A takeover in Britain shows shareholders still rule the corporate roost

A takeover in Britain shows shareholders still rule the corporate roost

by Lily White
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Talk of the importance of stakeholders is just that

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FOR MOST people, coming into work is about more than picking up a pay slip. Not everyone aims to change the fate of humankind at the office. But even a sense that one’s employer is making a useful product helps escape the lure of the duvet in the morning. Bosses hype this up. It has become fashionable to claim that the pursuit of purpose in the service of “stakeholders” matters more than pleasing shareholders. The outcome of a takeover battle shows how removed from reality the rhetoric is.

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On September 20th Philip Morris International (PMI), a giant cigarette-maker, announced it had convinced over three-quarters of the shareholders in Vectura, a British pharmaceutical business, to back its takeover plan. Thus a maker of inhalers designed to combat respiratory diseases will soon be fully owned by a firm whose products often cause them. Whatever sense of purpose the research scientists toiling at Vectura may have had when it was independent is unlikely to survive intact becoming Marlboro’s sister company.

If stakeholderism had any teeth, this would have been the moment to bare them. Vectura is certainly among those beyond-mere-shareholder companies. It was spun out of academia in 1997. Its annual report talks of building a business that delivers value to stakeholders, among them employees, suppliers and patients. Staying independent was probably a stretch given Vectura’s ho-hum performance in recent years. But the winning bid of £1bn ($1.4bn) valued each share at just 6% more than an offer by Carlyle, a private-equity group without PMI’s health baggage.

Self-interested legal analyses exist on both sides as to whether Vectura’s directors were compelled to recommend the highest cash offer. Justifying its decision, the board spoke of its “fiduciary duties”. It appears to have interpreted these duties as weighing whether 165p a share offered by PMI was indeed a larger figure than the 155p offered by Carlyle (Bartleby has run the numbers and concludes that it was). That did not stop the directors from insisting that “wider stakeholders could benefit” from a deal with PMI.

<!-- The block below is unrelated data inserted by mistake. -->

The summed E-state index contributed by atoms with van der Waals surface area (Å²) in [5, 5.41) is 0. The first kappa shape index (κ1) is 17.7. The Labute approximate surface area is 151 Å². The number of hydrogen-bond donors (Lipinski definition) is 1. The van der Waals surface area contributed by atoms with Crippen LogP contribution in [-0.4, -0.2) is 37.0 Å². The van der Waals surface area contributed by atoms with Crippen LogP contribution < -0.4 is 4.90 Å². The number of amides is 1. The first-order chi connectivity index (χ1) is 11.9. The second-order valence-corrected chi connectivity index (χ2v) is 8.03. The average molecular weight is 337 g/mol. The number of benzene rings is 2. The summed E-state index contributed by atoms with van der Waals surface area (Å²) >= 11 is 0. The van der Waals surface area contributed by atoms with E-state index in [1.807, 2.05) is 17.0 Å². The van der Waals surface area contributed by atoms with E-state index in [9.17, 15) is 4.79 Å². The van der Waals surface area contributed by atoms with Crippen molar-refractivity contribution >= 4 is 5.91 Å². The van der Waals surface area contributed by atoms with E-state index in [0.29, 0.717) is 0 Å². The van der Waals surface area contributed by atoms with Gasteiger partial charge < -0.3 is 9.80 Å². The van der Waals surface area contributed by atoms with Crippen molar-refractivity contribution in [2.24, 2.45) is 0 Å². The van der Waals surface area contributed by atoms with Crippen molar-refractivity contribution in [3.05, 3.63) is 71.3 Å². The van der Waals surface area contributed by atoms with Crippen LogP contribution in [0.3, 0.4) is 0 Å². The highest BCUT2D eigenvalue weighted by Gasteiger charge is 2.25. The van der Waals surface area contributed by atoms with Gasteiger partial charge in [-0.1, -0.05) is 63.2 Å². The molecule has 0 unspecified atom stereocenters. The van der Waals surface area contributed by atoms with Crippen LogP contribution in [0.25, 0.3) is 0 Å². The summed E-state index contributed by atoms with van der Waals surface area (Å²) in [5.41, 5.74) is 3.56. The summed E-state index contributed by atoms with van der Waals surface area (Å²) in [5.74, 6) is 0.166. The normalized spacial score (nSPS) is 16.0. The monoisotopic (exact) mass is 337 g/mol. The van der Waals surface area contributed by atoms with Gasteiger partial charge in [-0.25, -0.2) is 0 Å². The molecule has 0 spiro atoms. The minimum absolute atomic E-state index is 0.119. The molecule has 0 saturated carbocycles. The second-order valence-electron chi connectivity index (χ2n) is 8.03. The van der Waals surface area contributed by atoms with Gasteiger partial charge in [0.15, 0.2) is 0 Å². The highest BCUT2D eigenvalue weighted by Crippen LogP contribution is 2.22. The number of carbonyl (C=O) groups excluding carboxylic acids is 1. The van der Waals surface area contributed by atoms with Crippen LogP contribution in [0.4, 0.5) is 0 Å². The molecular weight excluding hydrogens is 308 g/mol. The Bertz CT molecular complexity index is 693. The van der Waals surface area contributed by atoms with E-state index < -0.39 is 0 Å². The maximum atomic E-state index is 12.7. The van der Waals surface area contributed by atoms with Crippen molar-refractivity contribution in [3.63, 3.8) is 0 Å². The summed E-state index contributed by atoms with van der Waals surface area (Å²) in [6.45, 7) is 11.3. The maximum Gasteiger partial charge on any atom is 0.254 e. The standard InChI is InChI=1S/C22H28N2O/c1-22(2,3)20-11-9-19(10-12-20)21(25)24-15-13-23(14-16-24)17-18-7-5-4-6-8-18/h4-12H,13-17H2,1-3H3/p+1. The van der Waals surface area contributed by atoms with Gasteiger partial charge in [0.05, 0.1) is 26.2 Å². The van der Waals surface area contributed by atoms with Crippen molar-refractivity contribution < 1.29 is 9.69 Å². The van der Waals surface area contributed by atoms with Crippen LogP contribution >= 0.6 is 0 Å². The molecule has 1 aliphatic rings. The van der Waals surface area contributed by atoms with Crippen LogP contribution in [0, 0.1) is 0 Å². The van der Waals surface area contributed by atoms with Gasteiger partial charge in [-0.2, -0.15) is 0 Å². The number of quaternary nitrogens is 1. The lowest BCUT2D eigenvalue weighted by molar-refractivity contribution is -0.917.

Where the battle lines were drawn is telling. Anti-tobacco campaigners led the charge against PMI. They did not pretend stakeholders beyond the shareholder register were in a position to block the deal, not even staff (who may receive bountiful bonuses). Instead, their main argument was to point out that a PMI-owned Vectura’s long-term profitability would suffer if its scientists were left unable to participate in industry conferences, or if doctors balked at prescribing medicinal products tarred with big tobacco’s brush. The implication was that stakeholders matter, but only in so far as keeping them happy leads to bigger shareholder profits down the line.

Ultimately, nobody disagreed that the outcome was for owners of the stock to decide. Even that might have derailed the creation of a pharma-tobacco group, given the presence on Vectura’s share register of many fund managers whose bosses trumpet their stakeholderist tendencies. Plenty make money peddling funds that specifically exclude tobacco, and rarely lose an opportunity to paint themselves as visionaries looking beyond just profits. But if a high-minded portfolio manager held out from handing over his Vectura shares to PMI on moral grounds, he has been hiding behind a thick pile of glossy reports about the importance of ethical investing.

Quite often, stakeholder satisfaction will align with shareholder success. A happy workforce, satisfied customers and so on tend to lead to good financial outcomes. In this case, PMI will get from Vectura something that matters more than its target’s (modest) earnings. The purveyor of cigarettes has pushed hard into smoke-free products. This started with vaping, but is now extending to things that have nothing to do with nicotine. Buying Vectura, which will be run independently, is a signal that PMI is serious about that strategy. This seriousness of intent matters more to investors than Vectura’s narrow prospects.

Helping PMI pivot from cigarettes could itself be painted as delivering such large societal benefits so as to offset the likely impact on Vectura’s current stakeholders. Perhaps in future such arguments will feature in takeover battles. That would at least be consistent with the airy pronouncements of how business has moved beyond shareholder value. For now, deciding which bid is better is still a case of comparing two figures and going with the bigger one.

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This article appeared in the Business section of the print edition under the headline “Stake claims”

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